LGBT+ employment fair receives warm welcome

First annual Professionals with Pride goes on without a hitch

Riley Simko, Staff Reporter

The Case Western Reserve University LGBT Center hosted its first annual Professionals with Pride event on Friday, Oct. 5.

Kent State University (KSU), Cleveland State University (CSU), John Carroll University, Baldwin Wallace and Lorain County Community College also participated in Professionals with Pride: Northeast Ohio Lesbian Gay Bisexual Transgender Queer Intersex Asexual (LGBTQIA+) Collegiate Career Fair. Pre-sessions for resume preparation were held at KSU and CSU to help students prepare for the event.

The LGBT Center collaborated with several parts of the CWRU community for Professionals with Pride, including the Flora Stone Mather Center for Women, the Alumni Association, the Social Justice Institute, the Office for Inclusion Diversity and Equal Opportunity and the Center for International Affairs.

Last Friday’s event also boasted several Fortune 500 companies, such as Procter & Gamble, General Electric and Dominion Energy. The Federal Reserve Bank of Cleveland, City Year, AXA Advisors, Eaton and many more employers with gender and sexuality-inclusive non-discrimination policies also attended.

In addition to hours of networking opportunities, Professionals with Pride hosted several breakout sessions for employers and students to attend. Gwen Stembridge led a breakout discussion called “Laws Impacting LGBTQ Employees.” Stembridge is the Northeast Ohio Coordinator for Equality Ohio, which is a legal and social advocacy group for LGBT+ Ohioans, founded in 2005.

Though this was the inaugural year for the event, feedback from attendees was overwhelmingly positive. Students, faculty and employers were encouraged to wear pronoun buttons and name tags, as well as to take a conversation sheet that might jump start the conversation on LGBT+ protections offered at their companies.

Angie Pohlman from Plexus: Chamber of Commerce for LGBT Community and Allies, one of the employers at Professionals with Pride, said, “I found it to be a terrific event because I got to meet some really fascinating students and I also got to network with some other organizations that are supporting the LGBT community at large.”

“It’s amazing that we had an event that acknowledges the difficulties that LGBT+ students face,” Adrian Hattan, a third-year student, said. “It’s helpful to see LGBT+ professionals because there is such a lack of role modeling in the community.”

That lack of LGBT+ representation may be due to discriminatory employment practices. Two weeks ago, the Cuyahoga County Council passed a non-discrimination policy to protect LGBT+ employees. This policy is not new to Cleveland, but it established a Commission on Human Rights with the power to oversee and settle cases on employment discrimination.

In most states and even in the counties around Cuyahoga County, these protections do not exist. That means openly gay, bisexual, lesbian, transgender and otherwise LGBT-identified individuals could be fired for expressing their gender or sexual orientation. The companies invited to Professionals with Pride, however, actively work with LGBT+ employees through an Employee Resource Group and/or have non-discrimination policies in their employment framework.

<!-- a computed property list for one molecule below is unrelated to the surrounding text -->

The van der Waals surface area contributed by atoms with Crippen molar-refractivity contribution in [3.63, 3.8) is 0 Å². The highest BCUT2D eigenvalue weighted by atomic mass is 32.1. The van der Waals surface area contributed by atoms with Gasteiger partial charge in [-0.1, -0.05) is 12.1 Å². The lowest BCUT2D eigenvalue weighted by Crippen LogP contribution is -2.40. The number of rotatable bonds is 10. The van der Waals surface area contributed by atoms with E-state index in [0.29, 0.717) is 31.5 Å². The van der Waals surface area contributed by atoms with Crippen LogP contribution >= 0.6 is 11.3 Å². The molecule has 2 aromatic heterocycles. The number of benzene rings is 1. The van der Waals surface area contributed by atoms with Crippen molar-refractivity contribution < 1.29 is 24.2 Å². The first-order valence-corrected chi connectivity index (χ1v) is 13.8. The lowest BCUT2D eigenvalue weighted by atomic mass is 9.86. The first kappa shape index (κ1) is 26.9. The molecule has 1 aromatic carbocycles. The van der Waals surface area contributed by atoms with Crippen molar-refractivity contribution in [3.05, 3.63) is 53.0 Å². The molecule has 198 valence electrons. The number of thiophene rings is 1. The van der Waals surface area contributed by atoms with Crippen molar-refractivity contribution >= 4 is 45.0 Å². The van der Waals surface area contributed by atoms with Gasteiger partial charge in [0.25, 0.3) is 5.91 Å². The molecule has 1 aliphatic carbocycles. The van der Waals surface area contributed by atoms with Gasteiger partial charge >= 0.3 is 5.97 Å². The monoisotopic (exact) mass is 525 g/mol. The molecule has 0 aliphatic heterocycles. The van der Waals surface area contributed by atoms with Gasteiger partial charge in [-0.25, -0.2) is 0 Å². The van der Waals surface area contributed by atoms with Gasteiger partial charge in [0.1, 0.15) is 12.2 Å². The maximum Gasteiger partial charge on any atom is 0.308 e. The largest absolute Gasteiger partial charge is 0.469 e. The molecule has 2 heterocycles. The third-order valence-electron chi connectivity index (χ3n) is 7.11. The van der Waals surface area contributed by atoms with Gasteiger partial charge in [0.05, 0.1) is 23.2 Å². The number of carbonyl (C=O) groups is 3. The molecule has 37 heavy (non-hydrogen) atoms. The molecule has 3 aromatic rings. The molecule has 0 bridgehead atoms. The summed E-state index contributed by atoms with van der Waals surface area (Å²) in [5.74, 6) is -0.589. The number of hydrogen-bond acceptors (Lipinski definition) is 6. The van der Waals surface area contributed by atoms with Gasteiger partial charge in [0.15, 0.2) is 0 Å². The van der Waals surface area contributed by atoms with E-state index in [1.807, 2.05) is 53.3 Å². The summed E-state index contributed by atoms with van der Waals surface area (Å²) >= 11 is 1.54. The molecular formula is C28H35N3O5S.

Oliver Page, a third-year student at the Cleveland Institute of Art, spoke up about those practices and the environment they create for LGBT+ people in the workforce.

“There are so many negative experiences you could have as an LGBT person in the workplace, and it’s awesome to know that at these companies, someone’s looking out for you,” said Page. He added, “This is a really positive experience and a great opportunity for employers who are open to all people to find employees and interns. It’s comforting to know that everyone here represents a space that will be welcoming, and policies that enable people to not be persecuted.”

Professionals with Pride was a break from the norm for many other reasons, including the one-on-one interactions students were able to have with employers. Lines were short and faces were friendly. Many students were able to have extensive conversations about resumes and application processes and also to get to know the employers themselves.

Fourth-year student Ashley Chan said she did not initially plan on attending the event but decided to stop by and was struck by the positive atmosphere it conveyed.

“I’m surprised that this is the first time that this is happening because I think it’s very effective at helping students actually express themselves,” she said. “At a career fair, you may not get the opportunity to have a conversation with the other person. It’s really important to interview the other person to find out if this company is a good fit and is going to help you learn and grow. This shows people that networking doesn’t have to be intense and stressful.”

For more information about the companies present at Professionals with Pride, their hiring policies and upcoming events, visit the CWRU LGBT Center’s website or send them an email.